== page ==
VietNamNet Bridge - Vietnamese startups often become a foreign-invested enterprise (FIE) after successfully raising funds from foreign investors. Coc Coc, Vntrip, Huy Vietnam, The KAfe and Wrap & Roll are just a few of them.


The startup community was stirred up recently by the information that the founder and CEO of The KAfe Dao Chi Anh will resign from the post on October 25.

The announcement was made exactly one year after the startup stated it successfully called for $5.5 million worth of investment capital from foreign investors. 

The public has been informed that The KAfe has raised its charter capital from VND16 billion to VND224.8 billion and has become an FIE.

However, in fact, The KAfe became a 100 percent FIE one year ago. The latest business registration certificate dated on October 1, 2015 showed that The KAfe is wholly owned by Kafe (Hong Kong) Ltd.

Vietnamese startups often become a foreign-invested enterprise (FIE) after successfully raising funds from foreign investors. 
The same thing occurred with another food chain – Huy Viet Nam, the business which owns Mon Hue (Hue City dishes), Pho Ong Hung (Mr Hung’s pho) and, a startup in tourism.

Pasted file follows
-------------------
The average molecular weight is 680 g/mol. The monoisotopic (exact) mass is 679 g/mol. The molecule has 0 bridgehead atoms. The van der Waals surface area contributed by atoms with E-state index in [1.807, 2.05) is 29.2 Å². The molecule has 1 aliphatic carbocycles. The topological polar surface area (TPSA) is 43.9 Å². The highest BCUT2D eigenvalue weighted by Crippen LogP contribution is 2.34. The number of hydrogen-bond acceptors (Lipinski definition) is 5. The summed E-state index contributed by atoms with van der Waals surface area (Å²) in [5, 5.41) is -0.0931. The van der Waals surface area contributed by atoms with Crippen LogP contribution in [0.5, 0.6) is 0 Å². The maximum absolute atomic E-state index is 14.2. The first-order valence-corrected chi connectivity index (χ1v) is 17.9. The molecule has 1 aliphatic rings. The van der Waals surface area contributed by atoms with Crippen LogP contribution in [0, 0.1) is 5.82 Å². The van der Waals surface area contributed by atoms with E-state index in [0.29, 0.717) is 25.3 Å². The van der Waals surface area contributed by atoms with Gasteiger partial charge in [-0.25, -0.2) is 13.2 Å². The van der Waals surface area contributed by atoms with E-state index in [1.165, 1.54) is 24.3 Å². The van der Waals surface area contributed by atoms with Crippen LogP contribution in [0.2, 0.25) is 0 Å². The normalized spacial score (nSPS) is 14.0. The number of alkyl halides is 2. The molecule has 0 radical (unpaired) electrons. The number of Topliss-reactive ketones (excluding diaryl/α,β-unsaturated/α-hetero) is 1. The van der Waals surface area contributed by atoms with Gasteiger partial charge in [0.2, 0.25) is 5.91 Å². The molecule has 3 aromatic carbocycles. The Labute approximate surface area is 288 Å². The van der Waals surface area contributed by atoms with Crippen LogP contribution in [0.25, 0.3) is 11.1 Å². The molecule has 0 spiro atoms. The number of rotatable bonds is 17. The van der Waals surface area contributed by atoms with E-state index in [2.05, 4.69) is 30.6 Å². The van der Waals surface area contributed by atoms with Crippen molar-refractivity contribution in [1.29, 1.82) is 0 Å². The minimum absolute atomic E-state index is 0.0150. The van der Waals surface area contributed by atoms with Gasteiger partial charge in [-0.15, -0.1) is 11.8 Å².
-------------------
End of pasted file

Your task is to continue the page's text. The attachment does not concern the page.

Huy Viet Nam is now 100 percent owned by Huy Vietnam (Hong Kong) Ltd, while Vntrip is owned by One strip OTA Ltd.

Wrap & Roll, after receiving investment capital from Mekong Capital, has also become an FIE with the Singapore-based Inquisity Pte Ltd holding 78.3 percent of shares. Meanwhile, CEO Nguyen Thi Kim Oanh still holds 20.58 percent of the stake.

What’s behind these stories?

Analysts said that in these cases, Kafe (Hong Kong) Ltd and Huy Vietnam (Hong Kong) Ltd acted as an intermediary party which received capital from investors and then poured it into the legal entities which run the operation in Vietnam.

Hong Kong and Singapore are considered ‘tax havens’ through which capital from investors is brought to Vietnamese businesses. In South East Asia, Singapore is believed to be the most ideal country for people to start up their business thanks to the friendly business environment, transparent market and good policies to support businesses.

Setting up a business in Singapore is one of the requirements set by foreign investors when they consider startup projects to invest in. Registering legal entities in these countries to pour money into businesses in Vietnam is a growing trend among the startup community.

In cases like The KAfe, startups’ founding shareholders have two choices, either selling all the shares to foreign investors, or converting the shares to owning shares in the legal entities established overseas.

However, under current regulations, there are complicated procedures to follow make outward investments. Therefore, the second choice is not favored. 

Kim Chi